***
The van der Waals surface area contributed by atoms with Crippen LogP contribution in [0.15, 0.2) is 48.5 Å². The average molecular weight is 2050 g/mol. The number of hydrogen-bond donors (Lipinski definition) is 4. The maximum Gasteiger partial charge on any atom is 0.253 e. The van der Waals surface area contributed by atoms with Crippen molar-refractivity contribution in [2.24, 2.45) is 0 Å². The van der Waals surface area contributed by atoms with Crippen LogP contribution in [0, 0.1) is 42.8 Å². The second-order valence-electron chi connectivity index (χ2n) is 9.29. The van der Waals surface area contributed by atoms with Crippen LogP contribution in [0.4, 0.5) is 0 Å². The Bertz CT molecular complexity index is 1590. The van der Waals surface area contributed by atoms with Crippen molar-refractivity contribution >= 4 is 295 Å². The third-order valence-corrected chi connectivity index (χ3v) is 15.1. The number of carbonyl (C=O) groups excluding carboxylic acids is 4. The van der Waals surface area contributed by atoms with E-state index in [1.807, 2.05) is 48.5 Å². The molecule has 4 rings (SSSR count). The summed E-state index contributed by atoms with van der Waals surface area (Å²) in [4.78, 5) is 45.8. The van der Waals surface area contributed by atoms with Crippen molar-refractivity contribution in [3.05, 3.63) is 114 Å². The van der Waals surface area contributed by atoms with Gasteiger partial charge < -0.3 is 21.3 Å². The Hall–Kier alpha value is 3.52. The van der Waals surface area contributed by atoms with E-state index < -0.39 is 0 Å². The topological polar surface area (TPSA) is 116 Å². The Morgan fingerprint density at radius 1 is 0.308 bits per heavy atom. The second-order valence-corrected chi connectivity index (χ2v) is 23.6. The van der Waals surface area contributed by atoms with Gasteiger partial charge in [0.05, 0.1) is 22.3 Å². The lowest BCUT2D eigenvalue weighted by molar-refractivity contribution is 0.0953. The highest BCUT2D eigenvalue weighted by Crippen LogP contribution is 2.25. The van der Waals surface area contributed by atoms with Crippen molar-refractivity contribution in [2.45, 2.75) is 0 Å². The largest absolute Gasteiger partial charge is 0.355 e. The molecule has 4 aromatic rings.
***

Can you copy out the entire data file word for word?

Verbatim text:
The van der Waals surface area contributed by atoms with Crippen LogP contribution in [0.15, 0.2) is 48.5 Å². The average molecular weight is 2050 g/mol. The number of hydrogen-bond donors (Lipinski definition) is 4. The maximum Gasteiger partial charge on any atom is 0.253 e. The van der Waals surface area contributed by atoms with Crippen molar-refractivity contribution in [2.24, 2.45) is 0 Å². The van der Waals surface area contributed by atoms with Crippen LogP contribution in [0, 0.1) is 42.8 Å². The second-order valence-electron chi connectivity index (χ2n) is 9.29. The van der Waals surface area contributed by atoms with Crippen LogP contribution in [0.4, 0.5) is 0 Å². The Bertz CT molecular complexity index is 1590. The van der Waals surface area contributed by atoms with Crippen molar-refractivity contribution >= 4 is 295 Å². The third-order valence-corrected chi connectivity index (χ3v) is 15.1. The number of carbonyl (C=O) groups excluding carboxylic acids is 4. The van der Waals surface area contributed by atoms with E-state index in [1.807, 2.05) is 48.5 Å². The molecule has 4 rings (SSSR count). The summed E-state index contributed by atoms with van der Waals surface area (Å²) in [4.78, 5) is 45.8. The van der Waals surface area contributed by atoms with Crippen molar-refractivity contribution in [3.05, 3.63) is 114 Å². The van der Waals surface area contributed by atoms with Gasteiger partial charge < -0.3 is 21.3 Å². The Hall–Kier alpha value is 3.52. The van der Waals surface area contributed by atoms with E-state index < -0.39 is 0 Å². The topological polar surface area (TPSA) is 116 Å². The Morgan fingerprint density at radius 1 is 0.308 bits per heavy atom. The second-order valence-corrected chi connectivity index (χ2v) is 23.6. The van der Waals surface area contributed by atoms with Gasteiger partial charge in [0.05, 0.1) is 22.3 Å². The lowest BCUT2D eigenvalue weighted by molar-refractivity contribution is 0.0953. The highest BCUT2D eigenvalue weighted by Crippen LogP contribution is 2.25. The van der Waals surface area contributed by atoms with Crippen molar-refractivity contribution in [2.45, 2.75) is 0 Å². The largest absolute Gasteiger partial charge is 0.355 e. The molecule has 4 aromatic rings.